I wish the same could be said of my teenage daughter (aka The Princess), who recently moved from her public high-school to a Catholic high-school, and after some months of sickness, finally made a languid return to school for a few hours, which prompted me to be all overcome with motherly finger wagging, which went a bit like this:
Me: “So, in the brief three hours you were at school – did you actually learn anything? Anything that perhaps you might have actually, well, retained?”
Anna: “Let me see…well, I learned that Jesus wore sandals – at least I think he did.”
Me: “That comes under ‘fashion’ not education…”
Anna: “Well it’s Easter soon…that’s something to do with him isn’t it? Like, well, when he got hung on the cross.”
Me: (Gasping for breath). “Crucified. He was crucified. It’s about the crucifixion and the resurrection.”
Anna: “What’s the res-errection? It sounds rude to me.”
Anna: “Anyway who knows what the dude looked like. They always give him good hair, but they didn’t have iPhones then so how do you they know? He could have been bald. Also, Mum, I have to tell you – Mary weren’t no virgin.”
To be honest you can see her point. “I’d like to have been there for that conversation,” she said as she flounced off to her room full of wet towels on the floor and mugs growing mould. “Hey, Joseph, I’ve got something to tell you. I’m pregnant. It’s not yours – but GUESS WHAT – IT’S GOD’S! Way to go Mary…”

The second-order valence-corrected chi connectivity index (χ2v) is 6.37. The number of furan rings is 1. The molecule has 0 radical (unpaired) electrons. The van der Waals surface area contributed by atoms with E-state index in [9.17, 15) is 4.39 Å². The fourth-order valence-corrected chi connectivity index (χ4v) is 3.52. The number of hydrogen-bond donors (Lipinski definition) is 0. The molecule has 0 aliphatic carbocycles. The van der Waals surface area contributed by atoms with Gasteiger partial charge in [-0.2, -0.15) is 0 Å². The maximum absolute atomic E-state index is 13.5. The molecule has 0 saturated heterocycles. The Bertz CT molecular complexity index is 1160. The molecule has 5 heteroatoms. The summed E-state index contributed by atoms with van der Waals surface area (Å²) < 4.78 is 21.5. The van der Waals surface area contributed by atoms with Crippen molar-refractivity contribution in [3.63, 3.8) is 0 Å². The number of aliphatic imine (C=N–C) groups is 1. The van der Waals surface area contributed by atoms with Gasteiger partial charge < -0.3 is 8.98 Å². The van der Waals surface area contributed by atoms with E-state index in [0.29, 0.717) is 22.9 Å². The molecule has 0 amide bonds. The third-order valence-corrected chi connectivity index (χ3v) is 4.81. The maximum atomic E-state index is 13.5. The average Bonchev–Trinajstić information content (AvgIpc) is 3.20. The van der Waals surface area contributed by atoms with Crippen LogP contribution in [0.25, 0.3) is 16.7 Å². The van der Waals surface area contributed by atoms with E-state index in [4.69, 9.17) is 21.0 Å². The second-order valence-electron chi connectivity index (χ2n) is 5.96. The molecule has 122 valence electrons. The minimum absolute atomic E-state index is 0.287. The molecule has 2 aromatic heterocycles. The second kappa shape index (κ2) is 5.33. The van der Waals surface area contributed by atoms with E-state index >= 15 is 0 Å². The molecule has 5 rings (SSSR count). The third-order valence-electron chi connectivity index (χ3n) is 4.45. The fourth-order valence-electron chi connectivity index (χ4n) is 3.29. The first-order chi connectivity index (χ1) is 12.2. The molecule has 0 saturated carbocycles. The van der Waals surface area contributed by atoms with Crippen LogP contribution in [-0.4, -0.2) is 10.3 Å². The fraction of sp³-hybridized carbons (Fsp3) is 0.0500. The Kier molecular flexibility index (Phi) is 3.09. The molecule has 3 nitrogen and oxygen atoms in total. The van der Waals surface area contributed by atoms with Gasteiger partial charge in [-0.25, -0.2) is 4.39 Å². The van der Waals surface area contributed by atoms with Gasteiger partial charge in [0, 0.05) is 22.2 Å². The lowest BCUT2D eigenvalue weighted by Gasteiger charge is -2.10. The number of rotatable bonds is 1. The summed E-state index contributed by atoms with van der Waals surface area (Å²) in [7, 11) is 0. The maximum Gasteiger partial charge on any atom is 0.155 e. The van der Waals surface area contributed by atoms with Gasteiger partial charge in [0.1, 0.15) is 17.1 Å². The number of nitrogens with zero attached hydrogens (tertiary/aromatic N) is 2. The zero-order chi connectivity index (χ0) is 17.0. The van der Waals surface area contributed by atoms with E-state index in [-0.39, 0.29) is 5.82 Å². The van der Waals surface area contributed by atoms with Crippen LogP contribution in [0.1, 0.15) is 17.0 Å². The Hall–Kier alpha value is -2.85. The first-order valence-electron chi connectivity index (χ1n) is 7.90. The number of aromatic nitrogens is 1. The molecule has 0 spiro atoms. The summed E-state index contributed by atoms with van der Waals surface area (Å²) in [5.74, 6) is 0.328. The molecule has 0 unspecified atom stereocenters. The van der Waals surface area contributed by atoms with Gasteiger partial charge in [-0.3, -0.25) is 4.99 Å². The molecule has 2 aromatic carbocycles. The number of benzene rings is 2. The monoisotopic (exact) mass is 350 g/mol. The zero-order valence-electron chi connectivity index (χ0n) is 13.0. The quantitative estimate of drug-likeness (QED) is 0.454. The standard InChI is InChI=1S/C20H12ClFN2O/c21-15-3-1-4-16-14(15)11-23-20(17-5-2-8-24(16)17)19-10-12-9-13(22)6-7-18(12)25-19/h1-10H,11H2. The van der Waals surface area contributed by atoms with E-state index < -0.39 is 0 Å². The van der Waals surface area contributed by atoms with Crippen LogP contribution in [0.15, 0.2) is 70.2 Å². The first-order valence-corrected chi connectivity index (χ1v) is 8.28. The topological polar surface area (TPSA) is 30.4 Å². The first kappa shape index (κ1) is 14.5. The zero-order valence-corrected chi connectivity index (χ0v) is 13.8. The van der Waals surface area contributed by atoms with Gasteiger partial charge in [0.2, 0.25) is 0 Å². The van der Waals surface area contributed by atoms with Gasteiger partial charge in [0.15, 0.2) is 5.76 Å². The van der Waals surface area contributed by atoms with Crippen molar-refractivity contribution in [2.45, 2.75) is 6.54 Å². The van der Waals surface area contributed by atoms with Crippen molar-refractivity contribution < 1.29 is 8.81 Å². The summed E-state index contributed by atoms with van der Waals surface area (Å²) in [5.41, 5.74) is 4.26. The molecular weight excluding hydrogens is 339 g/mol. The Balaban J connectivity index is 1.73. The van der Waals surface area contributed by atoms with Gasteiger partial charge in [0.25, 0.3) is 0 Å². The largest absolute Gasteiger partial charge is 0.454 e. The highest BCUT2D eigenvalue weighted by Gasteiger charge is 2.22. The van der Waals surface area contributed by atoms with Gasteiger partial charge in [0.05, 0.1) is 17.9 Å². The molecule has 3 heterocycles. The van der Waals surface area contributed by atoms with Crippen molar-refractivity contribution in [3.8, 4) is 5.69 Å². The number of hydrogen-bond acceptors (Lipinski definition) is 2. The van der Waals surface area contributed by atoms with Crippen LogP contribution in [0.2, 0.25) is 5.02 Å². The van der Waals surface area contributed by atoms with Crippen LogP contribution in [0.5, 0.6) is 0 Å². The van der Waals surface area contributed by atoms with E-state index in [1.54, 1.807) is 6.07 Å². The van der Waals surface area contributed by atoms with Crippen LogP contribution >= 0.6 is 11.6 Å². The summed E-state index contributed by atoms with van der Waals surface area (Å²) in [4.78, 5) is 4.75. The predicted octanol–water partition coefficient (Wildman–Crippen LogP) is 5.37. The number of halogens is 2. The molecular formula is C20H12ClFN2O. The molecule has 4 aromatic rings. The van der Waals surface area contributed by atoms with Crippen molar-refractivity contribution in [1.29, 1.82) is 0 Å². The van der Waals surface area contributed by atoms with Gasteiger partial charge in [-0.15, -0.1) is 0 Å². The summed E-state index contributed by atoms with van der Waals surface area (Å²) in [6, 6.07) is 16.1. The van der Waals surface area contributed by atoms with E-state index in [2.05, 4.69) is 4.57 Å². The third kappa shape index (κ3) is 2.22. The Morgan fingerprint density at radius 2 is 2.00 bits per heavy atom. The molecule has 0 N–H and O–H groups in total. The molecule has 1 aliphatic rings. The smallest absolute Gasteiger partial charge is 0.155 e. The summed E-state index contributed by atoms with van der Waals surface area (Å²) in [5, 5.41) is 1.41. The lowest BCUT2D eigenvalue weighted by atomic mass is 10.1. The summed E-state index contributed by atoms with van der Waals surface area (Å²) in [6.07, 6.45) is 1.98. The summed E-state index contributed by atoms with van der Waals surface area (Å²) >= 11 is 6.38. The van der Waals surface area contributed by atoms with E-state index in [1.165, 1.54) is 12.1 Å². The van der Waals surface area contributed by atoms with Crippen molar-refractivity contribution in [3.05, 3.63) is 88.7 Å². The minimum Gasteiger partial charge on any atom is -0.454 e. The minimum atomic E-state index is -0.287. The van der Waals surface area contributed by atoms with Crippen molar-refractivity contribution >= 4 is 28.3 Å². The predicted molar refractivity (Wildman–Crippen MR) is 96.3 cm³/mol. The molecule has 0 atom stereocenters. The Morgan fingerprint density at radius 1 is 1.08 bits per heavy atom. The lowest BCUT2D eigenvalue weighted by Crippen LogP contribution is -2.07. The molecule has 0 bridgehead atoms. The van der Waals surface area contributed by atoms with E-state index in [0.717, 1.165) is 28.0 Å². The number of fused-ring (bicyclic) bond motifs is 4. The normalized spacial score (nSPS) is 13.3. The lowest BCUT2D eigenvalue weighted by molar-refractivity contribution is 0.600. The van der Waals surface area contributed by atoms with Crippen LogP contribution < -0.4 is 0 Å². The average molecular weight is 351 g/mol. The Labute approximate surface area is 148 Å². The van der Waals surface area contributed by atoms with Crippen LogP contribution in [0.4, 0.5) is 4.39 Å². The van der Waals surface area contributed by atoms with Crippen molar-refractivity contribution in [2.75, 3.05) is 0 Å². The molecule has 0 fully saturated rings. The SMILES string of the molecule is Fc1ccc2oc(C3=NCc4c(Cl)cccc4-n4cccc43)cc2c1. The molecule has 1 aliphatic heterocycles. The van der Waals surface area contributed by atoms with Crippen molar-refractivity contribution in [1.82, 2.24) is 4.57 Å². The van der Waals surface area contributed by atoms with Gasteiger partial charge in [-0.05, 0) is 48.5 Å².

The Princess is firmly devoted to the idea of Bluesfest as her pagan Easter ritual festival. She might not have realised it, but last year when Hozier sung his anthem ‘Take me to Church’, there was a sudden and extraordinary meeting of the sacred and profane right there in a tent full of thousands of people:
Take me to church
I’ll worship like a dog at the shrine of your lies
I’ll tell you my sins and you can sharpen your knife
Offer me that deathless death
Good God, let me give you my life
If I’m a pagan of the good times
My lover’s the sunlight
To keep the Goddess on my side
She demands a sacrifice
She. God. Goddess. We tend to think of feminism as a recent development, or at least, those of who remember the days before iPhones do, but to put on a feminist hat for a moment, Easter is one more example of a pagan celebration that was originally connected to women, but was hijacked over the centuries by the patriarchy to the point where I think you would have a hard time finding even one child who would know that in fact Easter was originally a celebration of spring and fertility. Its name comes from the Saxon goddess of the dawn and spring – Oestre or Eastre, who was known also in Germany as Ostara, Easter connecting to the word ‘estrogen’, or oestrogen, to give it its older spelling. In Saxon times April was called ‘Ostermonud’ the month in which the cold winds of winter stopped, and the spring began.